Self-Organizing Teams: Asking Questions to Solve Problems

QuestionsOne of the difficult things about being a Scrum Master is encouraging your teams to be self-organising.  What makes it difficult is that, at first, it seems easier just to provide the teams with solutions to their problems.  But just like the teach-a-man-to-fish analogy, in the long run things will be much easier for everyone if you teach your team to solve their own problems where they can.  Your team won’t have to rely on your for solutions (what if you’re sick? what if you get run over by a bus?) and you will have more time to consider the problems which are more Scrum Master specific.

One technique that I like to use to encourage team members to look to themselves for answers is a variation of a theatre sports game I used to play in high school.  In this game everyone must carry out a conversation speaking purely in questions.  The first person to say something that isn’t a question loses.  This game is usually quite rushed but when using it to bring out solutions from another person, consider everything they say carefully before asking them a question.  Often just pausing to think can create pregnant pauses that the other person feels they need to fill, and in filling them they may happen upon the solution.

This is a variation on what is known as Active Listening.  If you are active listening you repeat what you have just heard in different words to confirm what you just heard and that everyone has the same understanding of the problem.  Often just putting a problem into words can make the solution more apparent, especially if you hear someone re-phrase the problem from their perspective.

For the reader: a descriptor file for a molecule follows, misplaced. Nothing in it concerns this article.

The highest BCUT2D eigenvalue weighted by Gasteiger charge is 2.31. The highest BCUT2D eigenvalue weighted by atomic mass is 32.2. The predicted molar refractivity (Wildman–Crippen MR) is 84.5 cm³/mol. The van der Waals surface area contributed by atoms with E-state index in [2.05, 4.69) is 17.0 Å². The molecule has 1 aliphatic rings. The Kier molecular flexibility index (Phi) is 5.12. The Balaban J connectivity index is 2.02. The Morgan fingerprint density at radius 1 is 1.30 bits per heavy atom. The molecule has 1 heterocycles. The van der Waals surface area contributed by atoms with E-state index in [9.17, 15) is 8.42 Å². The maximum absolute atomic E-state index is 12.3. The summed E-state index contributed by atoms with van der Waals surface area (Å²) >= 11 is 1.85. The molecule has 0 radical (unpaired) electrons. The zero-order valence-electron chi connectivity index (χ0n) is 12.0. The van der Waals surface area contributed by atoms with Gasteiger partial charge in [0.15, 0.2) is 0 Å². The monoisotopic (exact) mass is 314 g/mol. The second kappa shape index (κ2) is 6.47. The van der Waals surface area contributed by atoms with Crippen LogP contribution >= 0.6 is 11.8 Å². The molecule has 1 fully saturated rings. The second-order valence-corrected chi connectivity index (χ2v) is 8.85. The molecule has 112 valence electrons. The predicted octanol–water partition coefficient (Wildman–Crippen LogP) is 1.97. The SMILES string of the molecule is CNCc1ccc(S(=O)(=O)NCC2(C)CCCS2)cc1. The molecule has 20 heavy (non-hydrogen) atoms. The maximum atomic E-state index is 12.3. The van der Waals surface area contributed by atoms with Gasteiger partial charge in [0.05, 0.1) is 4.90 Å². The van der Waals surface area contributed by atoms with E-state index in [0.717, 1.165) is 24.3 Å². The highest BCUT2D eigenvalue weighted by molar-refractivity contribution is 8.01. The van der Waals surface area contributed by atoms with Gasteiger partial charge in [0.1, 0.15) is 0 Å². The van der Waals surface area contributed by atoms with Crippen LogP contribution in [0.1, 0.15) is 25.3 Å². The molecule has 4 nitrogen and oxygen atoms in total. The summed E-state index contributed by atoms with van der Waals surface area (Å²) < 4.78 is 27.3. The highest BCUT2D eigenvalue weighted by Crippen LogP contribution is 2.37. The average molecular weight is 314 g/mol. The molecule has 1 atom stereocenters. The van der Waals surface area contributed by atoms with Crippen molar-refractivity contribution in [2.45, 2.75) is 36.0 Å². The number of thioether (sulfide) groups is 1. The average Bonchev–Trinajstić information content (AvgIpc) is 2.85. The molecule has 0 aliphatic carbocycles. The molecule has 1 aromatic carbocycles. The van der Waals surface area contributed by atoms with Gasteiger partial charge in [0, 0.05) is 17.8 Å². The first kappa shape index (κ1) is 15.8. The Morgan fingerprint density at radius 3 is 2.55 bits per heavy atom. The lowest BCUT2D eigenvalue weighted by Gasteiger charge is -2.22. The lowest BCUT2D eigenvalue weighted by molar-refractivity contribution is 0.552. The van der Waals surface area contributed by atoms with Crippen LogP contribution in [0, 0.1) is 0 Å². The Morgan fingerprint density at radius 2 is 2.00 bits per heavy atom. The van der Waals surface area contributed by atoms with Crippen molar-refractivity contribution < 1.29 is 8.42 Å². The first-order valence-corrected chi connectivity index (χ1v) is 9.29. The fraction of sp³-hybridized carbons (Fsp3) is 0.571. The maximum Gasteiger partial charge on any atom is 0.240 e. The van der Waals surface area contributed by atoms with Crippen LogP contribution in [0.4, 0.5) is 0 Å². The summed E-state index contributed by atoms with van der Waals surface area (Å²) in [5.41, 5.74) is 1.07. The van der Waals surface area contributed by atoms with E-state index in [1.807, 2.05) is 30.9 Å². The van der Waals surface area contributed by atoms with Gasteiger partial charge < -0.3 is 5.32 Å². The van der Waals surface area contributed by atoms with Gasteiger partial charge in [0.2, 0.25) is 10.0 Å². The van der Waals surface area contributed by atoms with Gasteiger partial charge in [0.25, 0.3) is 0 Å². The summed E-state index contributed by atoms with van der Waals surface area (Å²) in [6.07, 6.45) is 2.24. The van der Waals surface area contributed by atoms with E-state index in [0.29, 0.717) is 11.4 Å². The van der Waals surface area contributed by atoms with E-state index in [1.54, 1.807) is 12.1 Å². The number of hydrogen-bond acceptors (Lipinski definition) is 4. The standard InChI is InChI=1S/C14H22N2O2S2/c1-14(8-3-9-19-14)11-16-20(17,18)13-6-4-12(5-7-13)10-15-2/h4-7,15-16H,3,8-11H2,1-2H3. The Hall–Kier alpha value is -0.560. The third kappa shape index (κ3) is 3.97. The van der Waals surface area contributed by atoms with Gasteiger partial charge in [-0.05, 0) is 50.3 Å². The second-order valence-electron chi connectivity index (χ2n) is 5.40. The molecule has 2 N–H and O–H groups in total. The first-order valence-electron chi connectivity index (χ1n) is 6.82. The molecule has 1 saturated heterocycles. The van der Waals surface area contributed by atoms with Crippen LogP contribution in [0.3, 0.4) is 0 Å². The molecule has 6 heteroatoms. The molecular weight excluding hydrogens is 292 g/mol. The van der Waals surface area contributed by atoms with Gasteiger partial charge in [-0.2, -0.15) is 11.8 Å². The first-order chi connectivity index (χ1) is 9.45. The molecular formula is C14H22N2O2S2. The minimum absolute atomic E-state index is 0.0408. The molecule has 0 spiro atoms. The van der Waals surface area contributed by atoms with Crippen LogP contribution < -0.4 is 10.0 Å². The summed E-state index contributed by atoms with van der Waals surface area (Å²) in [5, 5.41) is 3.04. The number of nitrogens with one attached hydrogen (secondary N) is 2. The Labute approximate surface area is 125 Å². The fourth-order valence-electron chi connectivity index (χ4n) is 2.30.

If your team is new to self-organising then you need to find the balance, challenge your team members just the right amount.  You don’t set them up to fail, especially early on when they are developing their confidence in problem solving.  Start them off with the easy problems and build them up.

Sometimes your team will be frustrated with your lack of solutions, especially if you have a history of solving all their problems for them in the past.  Try to remember that it’s really about the long term effectiveness of your team and not about your ability to be a super hero.

Related Books:

Humble Inquiry
Edgar H Schein
The Servant

James C Hunter
Just Listen

Mark Goulston
Managers As Mentors
Chip R Bell
Marshall Goldsmith

Categories: Continuous Improvement

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